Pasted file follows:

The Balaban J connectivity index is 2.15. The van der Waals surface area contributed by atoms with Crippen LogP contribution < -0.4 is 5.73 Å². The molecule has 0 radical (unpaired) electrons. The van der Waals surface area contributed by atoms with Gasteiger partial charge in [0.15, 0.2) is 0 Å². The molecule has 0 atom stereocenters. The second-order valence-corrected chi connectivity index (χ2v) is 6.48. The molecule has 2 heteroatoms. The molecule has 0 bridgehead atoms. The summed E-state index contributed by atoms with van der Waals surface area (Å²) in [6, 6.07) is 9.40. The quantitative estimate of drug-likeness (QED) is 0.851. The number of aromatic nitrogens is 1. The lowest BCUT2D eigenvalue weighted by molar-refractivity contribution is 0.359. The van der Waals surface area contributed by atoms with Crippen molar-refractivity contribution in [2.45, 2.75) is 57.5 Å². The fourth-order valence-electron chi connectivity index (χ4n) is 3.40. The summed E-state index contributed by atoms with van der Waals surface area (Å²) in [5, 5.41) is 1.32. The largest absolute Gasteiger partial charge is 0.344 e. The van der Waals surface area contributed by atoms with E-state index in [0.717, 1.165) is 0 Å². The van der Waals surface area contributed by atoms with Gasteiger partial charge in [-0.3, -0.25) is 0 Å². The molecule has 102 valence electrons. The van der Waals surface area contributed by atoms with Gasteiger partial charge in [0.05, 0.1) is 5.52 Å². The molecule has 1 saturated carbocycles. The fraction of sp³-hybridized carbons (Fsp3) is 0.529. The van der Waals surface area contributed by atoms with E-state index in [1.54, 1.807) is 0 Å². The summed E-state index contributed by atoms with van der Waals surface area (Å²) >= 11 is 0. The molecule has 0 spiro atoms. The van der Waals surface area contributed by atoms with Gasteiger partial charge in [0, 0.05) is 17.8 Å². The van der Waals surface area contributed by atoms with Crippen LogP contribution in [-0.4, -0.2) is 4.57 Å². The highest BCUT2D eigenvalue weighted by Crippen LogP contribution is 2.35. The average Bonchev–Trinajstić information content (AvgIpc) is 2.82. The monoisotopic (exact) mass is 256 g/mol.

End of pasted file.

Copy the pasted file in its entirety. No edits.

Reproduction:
The Balaban J connectivity index is 2.15. The van der Waals surface area contributed by atoms with Crippen LogP contribution < -0.4 is 5.73 Å². The molecule has 0 radical (unpaired) electrons. The van der Waals surface area contributed by atoms with Gasteiger partial charge in [0.15, 0.2) is 0 Å². The molecule has 0 atom stereocenters. The second-order valence-corrected chi connectivity index (χ2v) is 6.48. The molecule has 2 heteroatoms. The molecule has 0 bridgehead atoms. The summed E-state index contributed by atoms with van der Waals surface area (Å²) in [6, 6.07) is 9.40. The quantitative estimate of drug-likeness (QED) is 0.851. The number of aromatic nitrogens is 1. The lowest BCUT2D eigenvalue weighted by molar-refractivity contribution is 0.359. The van der Waals surface area contributed by atoms with Crippen molar-refractivity contribution in [2.45, 2.75) is 57.5 Å². The fourth-order valence-electron chi connectivity index (χ4n) is 3.40. The summed E-state index contributed by atoms with van der Waals surface area (Å²) in [5, 5.41) is 1.32. The largest absolute Gasteiger partial charge is 0.344 e. The van der Waals surface area contributed by atoms with E-state index in [0.717, 1.165) is 0 Å². The van der Waals surface area contributed by atoms with Gasteiger partial charge in [-0.3, -0.25) is 0 Å². The molecule has 102 valence electrons. The van der Waals surface area contributed by atoms with Gasteiger partial charge in [0.05, 0.1) is 5.52 Å². The molecule has 1 saturated carbocycles. The fraction of sp³-hybridized carbons (Fsp3) is 0.529. The van der Waals surface area contributed by atoms with E-state index in [1.54, 1.807) is 0 Å². The summed E-state index contributed by atoms with van der Waals surface area (Å²) >= 11 is 0. The molecule has 0 spiro atoms. The van der Waals surface area contributed by atoms with Gasteiger partial charge in [0, 0.05) is 17.8 Å². The van der Waals surface area contributed by atoms with Crippen LogP contribution in [-0.4, -0.2) is 4.57 Å². The highest BCUT2D eigenvalue weighted by Crippen LogP contribution is 2.35. The average Bonchev–Trinajstić information content (AvgIpc) is 2.82. The monoisotopic (exact) mass is 256 g/mol.